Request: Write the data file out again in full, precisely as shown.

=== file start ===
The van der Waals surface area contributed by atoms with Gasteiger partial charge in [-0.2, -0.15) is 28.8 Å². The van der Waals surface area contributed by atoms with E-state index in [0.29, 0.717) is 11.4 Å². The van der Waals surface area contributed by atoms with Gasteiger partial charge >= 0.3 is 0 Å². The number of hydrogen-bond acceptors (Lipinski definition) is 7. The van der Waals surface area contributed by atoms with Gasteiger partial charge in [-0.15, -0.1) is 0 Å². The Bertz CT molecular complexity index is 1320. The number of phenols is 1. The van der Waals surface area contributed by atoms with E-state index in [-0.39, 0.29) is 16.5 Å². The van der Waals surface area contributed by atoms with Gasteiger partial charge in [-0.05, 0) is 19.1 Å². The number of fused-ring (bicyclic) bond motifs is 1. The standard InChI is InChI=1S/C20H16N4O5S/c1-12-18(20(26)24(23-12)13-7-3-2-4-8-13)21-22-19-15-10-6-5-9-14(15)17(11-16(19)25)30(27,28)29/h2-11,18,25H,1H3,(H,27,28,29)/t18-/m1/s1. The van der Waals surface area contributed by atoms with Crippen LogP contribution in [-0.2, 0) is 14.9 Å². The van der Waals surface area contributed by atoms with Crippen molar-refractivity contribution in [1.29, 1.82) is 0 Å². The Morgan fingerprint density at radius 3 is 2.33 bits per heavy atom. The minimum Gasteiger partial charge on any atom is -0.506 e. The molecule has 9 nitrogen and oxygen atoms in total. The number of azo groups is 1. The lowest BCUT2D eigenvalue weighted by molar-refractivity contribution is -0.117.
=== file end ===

The van der Waals surface area contributed by atoms with Gasteiger partial charge in [-0.2, -0.15) is 28.8 Å². The van der Waals surface area contributed by atoms with E-state index in [0.29, 0.717) is 11.4 Å². The van der Waals surface area contributed by atoms with Gasteiger partial charge >= 0.3 is 0 Å². The number of hydrogen-bond acceptors (Lipinski definition) is 7. The van der Waals surface area contributed by atoms with Gasteiger partial charge in [-0.15, -0.1) is 0 Å². The Bertz CT molecular complexity index is 1320. The number of phenols is 1. The van der Waals surface area contributed by atoms with E-state index in [-0.39, 0.29) is 16.5 Å². The van der Waals surface area contributed by atoms with Gasteiger partial charge in [-0.05, 0) is 19.1 Å². The number of fused-ring (bicyclic) bond motifs is 1. The standard InChI is InChI=1S/C20H16N4O5S/c1-12-18(20(26)24(23-12)13-7-3-2-4-8-13)21-22-19-15-10-6-5-9-14(15)17(11-16(19)25)30(27,28)29/h2-11,18,25H,1H3,(H,27,28,29)/t18-/m1/s1. The van der Waals surface area contributed by atoms with Crippen LogP contribution in [-0.2, 0) is 14.9 Å². The van der Waals surface area contributed by atoms with Crippen molar-refractivity contribution in [1.29, 1.82) is 0 Å². The Morgan fingerprint density at radius 3 is 2.33 bits per heavy atom. The minimum Gasteiger partial charge on any atom is -0.506 e. The molecule has 9 nitrogen and oxygen atoms in total. The number of azo groups is 1. The lowest BCUT2D eigenvalue weighted by molar-refractivity contribution is -0.117.